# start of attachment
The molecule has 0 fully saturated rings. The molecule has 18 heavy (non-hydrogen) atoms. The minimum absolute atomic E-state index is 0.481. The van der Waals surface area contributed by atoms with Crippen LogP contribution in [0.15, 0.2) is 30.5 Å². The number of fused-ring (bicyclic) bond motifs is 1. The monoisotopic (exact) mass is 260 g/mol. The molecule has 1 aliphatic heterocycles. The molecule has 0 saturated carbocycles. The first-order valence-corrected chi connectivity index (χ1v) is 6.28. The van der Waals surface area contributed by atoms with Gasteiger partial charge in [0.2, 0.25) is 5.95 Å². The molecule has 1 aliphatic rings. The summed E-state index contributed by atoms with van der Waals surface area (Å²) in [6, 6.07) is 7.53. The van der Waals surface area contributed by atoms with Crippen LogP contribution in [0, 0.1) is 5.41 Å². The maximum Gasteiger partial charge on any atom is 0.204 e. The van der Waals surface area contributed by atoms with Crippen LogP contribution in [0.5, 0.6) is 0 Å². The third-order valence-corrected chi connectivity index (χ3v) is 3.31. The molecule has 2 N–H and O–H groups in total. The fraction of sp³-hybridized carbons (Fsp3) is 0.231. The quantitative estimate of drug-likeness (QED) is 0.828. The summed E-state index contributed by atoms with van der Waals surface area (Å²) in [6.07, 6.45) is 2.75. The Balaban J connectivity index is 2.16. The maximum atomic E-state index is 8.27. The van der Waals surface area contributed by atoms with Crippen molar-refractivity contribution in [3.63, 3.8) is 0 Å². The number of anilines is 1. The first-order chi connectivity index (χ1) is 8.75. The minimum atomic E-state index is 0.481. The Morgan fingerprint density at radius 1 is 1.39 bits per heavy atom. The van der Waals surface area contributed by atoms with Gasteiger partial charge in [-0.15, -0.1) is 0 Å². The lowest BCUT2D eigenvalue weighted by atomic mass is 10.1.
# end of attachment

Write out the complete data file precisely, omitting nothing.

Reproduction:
The molecule has 0 fully saturated rings. The molecule has 18 heavy (non-hydrogen) atoms. The minimum absolute atomic E-state index is 0.481. The van der Waals surface area contributed by atoms with Crippen LogP contribution in [0.15, 0.2) is 30.5 Å². The number of fused-ring (bicyclic) bond motifs is 1. The monoisotopic (exact) mass is 260 g/mol. The molecule has 1 aliphatic heterocycles. The molecule has 0 saturated carbocycles. The first-order valence-corrected chi connectivity index (χ1v) is 6.28. The van der Waals surface area contributed by atoms with Gasteiger partial charge in [0.2, 0.25) is 5.95 Å². The molecule has 1 aliphatic rings. The summed E-state index contributed by atoms with van der Waals surface area (Å²) in [6, 6.07) is 7.53. The van der Waals surface area contributed by atoms with Crippen LogP contribution in [0, 0.1) is 5.41 Å². The maximum Gasteiger partial charge on any atom is 0.204 e. The van der Waals surface area contributed by atoms with Crippen LogP contribution in [0.5, 0.6) is 0 Å². The third-order valence-corrected chi connectivity index (χ3v) is 3.31. The molecule has 2 N–H and O–H groups in total. The fraction of sp³-hybridized carbons (Fsp3) is 0.231. The quantitative estimate of drug-likeness (QED) is 0.828. The summed E-state index contributed by atoms with van der Waals surface area (Å²) in [6.07, 6.45) is 2.75. The Balaban J connectivity index is 2.16. The maximum atomic E-state index is 8.27. The van der Waals surface area contributed by atoms with Crippen molar-refractivity contribution in [3.63, 3.8) is 0 Å². The number of anilines is 1. The first-order chi connectivity index (χ1) is 8.75. The minimum atomic E-state index is 0.481. The Morgan fingerprint density at radius 1 is 1.39 bits per heavy atom. The van der Waals surface area contributed by atoms with Gasteiger partial charge in [-0.15, -0.1) is 0 Å². The lowest BCUT2D eigenvalue weighted by atomic mass is 10.1.